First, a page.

Long forgotten by cinephiles and the general public alike, Kent Mackenzie's 1961 feature The Exiles was pulled out of obscurity several years ago when Thom Andersen used chunks of it in his documentary masterpiece Los Angeles Plays Itself.
Now, after an extensive restoration by Milestone Film and Video, the film's return to the screen is being treated as the rediscovery of a classic cinematic work. Cinematheque Ontario is giving it a limited run starting tonight.
Certainly, Mackenzie's faux-documentary look at the activities of several Native Americans over the course of one night in the Bunker Hill suburb of L.A. is a valuable historical document, inasmuch as it provides plenty of vivid black-and-white footage of a long-vanished section of the city.
It's also intriguing to watch the parallel development of the ragged, quasi-verité filmmaking style John Cassavetes was working with in Shadows - shot around the same time as The Exiles, but released two years ahead of it, in 1959.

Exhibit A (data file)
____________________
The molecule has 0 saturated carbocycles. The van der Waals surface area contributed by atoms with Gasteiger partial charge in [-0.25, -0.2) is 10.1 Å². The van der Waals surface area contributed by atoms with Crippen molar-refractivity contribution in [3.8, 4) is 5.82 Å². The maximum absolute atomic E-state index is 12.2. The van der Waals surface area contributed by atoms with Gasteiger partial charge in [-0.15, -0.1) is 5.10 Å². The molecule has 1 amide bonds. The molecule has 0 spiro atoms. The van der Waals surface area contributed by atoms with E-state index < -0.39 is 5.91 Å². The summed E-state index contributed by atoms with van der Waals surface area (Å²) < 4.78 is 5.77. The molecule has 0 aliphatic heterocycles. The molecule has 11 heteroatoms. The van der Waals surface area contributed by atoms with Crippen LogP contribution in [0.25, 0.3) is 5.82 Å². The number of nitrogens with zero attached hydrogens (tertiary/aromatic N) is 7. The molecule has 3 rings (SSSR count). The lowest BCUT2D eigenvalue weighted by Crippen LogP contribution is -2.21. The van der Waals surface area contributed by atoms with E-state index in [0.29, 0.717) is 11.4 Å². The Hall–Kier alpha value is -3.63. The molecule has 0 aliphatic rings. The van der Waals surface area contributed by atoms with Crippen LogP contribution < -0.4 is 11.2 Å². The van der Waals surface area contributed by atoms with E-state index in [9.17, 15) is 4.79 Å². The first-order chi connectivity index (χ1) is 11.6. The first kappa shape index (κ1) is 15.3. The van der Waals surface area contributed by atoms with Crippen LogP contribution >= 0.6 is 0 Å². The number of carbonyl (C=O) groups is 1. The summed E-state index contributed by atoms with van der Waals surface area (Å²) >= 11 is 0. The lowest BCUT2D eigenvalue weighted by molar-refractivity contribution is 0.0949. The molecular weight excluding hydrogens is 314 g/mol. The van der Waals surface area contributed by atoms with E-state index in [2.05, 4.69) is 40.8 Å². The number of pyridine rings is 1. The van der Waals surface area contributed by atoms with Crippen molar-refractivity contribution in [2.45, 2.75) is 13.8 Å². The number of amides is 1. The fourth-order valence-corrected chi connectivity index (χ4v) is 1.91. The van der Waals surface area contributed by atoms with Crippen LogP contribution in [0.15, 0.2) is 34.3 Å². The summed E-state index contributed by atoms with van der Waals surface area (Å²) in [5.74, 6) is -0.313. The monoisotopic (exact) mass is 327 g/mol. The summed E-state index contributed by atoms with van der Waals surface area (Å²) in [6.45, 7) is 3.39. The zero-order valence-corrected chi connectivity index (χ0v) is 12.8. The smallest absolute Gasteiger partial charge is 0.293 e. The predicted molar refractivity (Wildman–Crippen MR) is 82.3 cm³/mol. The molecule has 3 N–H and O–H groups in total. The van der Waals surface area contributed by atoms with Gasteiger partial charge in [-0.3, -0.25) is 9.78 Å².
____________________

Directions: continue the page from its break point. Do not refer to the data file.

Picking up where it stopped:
As an artifact, The Exiles is indeed fascinating. But as a movie, it's not really all that interesting. The narrative is just a series of loaded interactions between a number of Native "subjects" as they stumble through the L.A. night in various stages of disconnection. The slim 72-minute running time manages to contain a great deal of filler - circular conversations padded out with borrowed hepcat jargon repeated ad nauseam, long shots of characters walking through the night, and so forth.
Mackenzie's documentary device, which sets up the action as a sociological study, puts us at a considerable distance from the characters - and the whole thing is so obviously staged that it's hard to see why Mackenzie thought he needed to present the action as non-fiction in the first place. Perhaps he was trying to compensate for the limited acting abilities of his non-professional cast, but I have a feeling that dispensing with the pretense of realism entirely could have freed him up to craft a much more effective portrait.
It shouldn't be critical heresy to suggest a long-lost underground classic is better viewed as an historical relic than as an actual movie, but that's just the way it is. Funny; I felt the same way about Milestone's last restoration, Charles Burnett's Killer Of Sheep, when it finally surfaced last year. Maybe it's me.